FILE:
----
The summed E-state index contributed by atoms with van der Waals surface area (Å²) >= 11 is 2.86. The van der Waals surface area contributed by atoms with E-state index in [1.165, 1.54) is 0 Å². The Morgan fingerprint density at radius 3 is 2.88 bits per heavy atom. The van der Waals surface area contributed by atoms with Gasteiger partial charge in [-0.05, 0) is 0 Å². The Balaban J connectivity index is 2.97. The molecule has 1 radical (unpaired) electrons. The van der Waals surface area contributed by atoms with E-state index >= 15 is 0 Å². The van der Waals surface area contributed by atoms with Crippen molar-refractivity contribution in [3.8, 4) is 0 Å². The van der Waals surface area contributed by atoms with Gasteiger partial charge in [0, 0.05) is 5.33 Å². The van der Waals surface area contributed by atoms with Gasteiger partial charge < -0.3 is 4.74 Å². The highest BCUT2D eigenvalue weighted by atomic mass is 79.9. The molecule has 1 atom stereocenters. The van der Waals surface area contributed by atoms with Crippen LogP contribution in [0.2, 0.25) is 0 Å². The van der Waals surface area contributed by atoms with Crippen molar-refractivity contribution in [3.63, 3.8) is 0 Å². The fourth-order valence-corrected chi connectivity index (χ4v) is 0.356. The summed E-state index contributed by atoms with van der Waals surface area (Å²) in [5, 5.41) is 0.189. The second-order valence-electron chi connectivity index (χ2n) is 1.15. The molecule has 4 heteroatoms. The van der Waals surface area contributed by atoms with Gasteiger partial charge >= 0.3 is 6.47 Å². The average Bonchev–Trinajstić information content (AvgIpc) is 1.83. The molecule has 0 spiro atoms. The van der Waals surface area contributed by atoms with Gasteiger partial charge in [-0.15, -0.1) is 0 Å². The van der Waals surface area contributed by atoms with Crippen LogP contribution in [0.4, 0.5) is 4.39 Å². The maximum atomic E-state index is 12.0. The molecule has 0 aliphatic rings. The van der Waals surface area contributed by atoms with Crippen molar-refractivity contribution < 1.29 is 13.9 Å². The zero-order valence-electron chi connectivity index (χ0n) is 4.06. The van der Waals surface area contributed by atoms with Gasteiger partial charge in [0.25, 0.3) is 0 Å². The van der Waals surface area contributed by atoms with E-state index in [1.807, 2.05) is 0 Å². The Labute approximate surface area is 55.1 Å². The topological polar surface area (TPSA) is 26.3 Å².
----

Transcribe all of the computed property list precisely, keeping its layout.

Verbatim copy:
The summed E-state index contributed by atoms with van der Waals surface area (Å²) >= 11 is 2.86. The van der Waals surface area contributed by atoms with E-state index in [1.165, 1.54) is 0 Å². The Morgan fingerprint density at radius 3 is 2.88 bits per heavy atom. The van der Waals surface area contributed by atoms with Gasteiger partial charge in [-0.05, 0) is 0 Å². The Balaban J connectivity index is 2.97. The molecule has 1 radical (unpaired) electrons. The van der Waals surface area contributed by atoms with E-state index >= 15 is 0 Å². The van der Waals surface area contributed by atoms with Crippen molar-refractivity contribution in [3.8, 4) is 0 Å². The van der Waals surface area contributed by atoms with Gasteiger partial charge in [0, 0.05) is 5.33 Å². The van der Waals surface area contributed by atoms with Gasteiger partial charge < -0.3 is 4.74 Å². The highest BCUT2D eigenvalue weighted by atomic mass is 79.9. The molecule has 1 atom stereocenters. The van der Waals surface area contributed by atoms with Crippen LogP contribution in [0.2, 0.25) is 0 Å². The van der Waals surface area contributed by atoms with Crippen molar-refractivity contribution in [3.63, 3.8) is 0 Å². The fourth-order valence-corrected chi connectivity index (χ4v) is 0.356. The summed E-state index contributed by atoms with van der Waals surface area (Å²) in [5, 5.41) is 0.189. The second-order valence-electron chi connectivity index (χ2n) is 1.15. The molecule has 4 heteroatoms. The van der Waals surface area contributed by atoms with Gasteiger partial charge >= 0.3 is 6.47 Å². The average Bonchev–Trinajstić information content (AvgIpc) is 1.83. The molecule has 0 spiro atoms. The van der Waals surface area contributed by atoms with Gasteiger partial charge in [-0.15, -0.1) is 0 Å². The van der Waals surface area contributed by atoms with Crippen LogP contribution in [0.4, 0.5) is 4.39 Å². The maximum atomic E-state index is 12.0. The molecule has 0 aliphatic rings. The van der Waals surface area contributed by atoms with Crippen molar-refractivity contribution < 1.29 is 13.9 Å². The zero-order valence-electron chi connectivity index (χ0n) is 4.06. The van der Waals surface area contributed by atoms with Gasteiger partial charge in [0.25, 0.3) is 0 Å². The van der Waals surface area contributed by atoms with E-state index in [1.807, 2.05) is 0 Å². The Labute approximate surface area is 55.1 Å². The topological polar surface area (TPSA) is 26.3 Å².